As both a lawyer and theatrical manager, Stoker traveled often, methodically documenting and scheduling everything. He used this information to make his book seem as real as possible; to ensure nothing would jar the reader out of the story. The journal includes thousands of “memos” that Stoker would write to himself –memos that closely resembled Jonathan Harker’s own missives– as well as extensive notes written by Stoker’s brother, an experimental surgeon. His brother was likely the influence for the character Abraham Van Helsing, which helped ensure that every medical procedure described in Dracula would be as technically accurate as possible.
But what of Dracula himself? In the text, the dreaded Count is described only vaguely, first as an old man:
Within, stood a tall old man, clean shaven save for a long white moustache, and clad in black from head to foot, without a single speck of colour about him anywhere. He held in his hand an antique silver lamp, in which the flame burned without a chimney or globe of any kind, throwing long quivering shadows as it flickered in the draught of the open door. The old man motioned me in with his right hand with a courtly gesture, saying in excellent English, but with a strange intonation.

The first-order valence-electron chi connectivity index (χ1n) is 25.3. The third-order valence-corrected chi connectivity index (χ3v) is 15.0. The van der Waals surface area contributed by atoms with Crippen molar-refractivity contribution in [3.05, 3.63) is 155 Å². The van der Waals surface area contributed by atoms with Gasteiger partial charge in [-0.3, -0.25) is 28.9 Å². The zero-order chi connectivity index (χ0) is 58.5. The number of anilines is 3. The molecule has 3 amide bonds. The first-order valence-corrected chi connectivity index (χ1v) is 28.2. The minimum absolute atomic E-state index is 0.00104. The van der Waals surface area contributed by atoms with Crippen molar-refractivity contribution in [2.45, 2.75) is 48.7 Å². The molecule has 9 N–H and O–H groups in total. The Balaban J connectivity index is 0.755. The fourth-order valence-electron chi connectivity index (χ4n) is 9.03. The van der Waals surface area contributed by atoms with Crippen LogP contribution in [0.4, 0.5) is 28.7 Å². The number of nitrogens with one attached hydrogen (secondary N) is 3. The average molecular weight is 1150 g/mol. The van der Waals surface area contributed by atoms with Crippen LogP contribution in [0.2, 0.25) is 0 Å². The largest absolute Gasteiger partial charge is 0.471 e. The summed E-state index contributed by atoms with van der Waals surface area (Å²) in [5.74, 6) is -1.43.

And later, as he magically de-ages, a young man:
a tall, thin man, with a beaky nose and black moustache and pointed beard….His face was not a good face. It was hard, and cruel, and sensual, and big white teeth, that looked all the whiter because his lips were so red, were pointed like an animal’s.
Dacre Sucre believed it was possible that Bram’s portrayal of Dracula a charming devil was inspired by Irving’s portrayal of Mephistopheles in Faust. But little is said about Dracula’s attire. So where does the populist imaginary of Dracula come from? How do we explain the incredible consistency of Dracula Halloween costumes?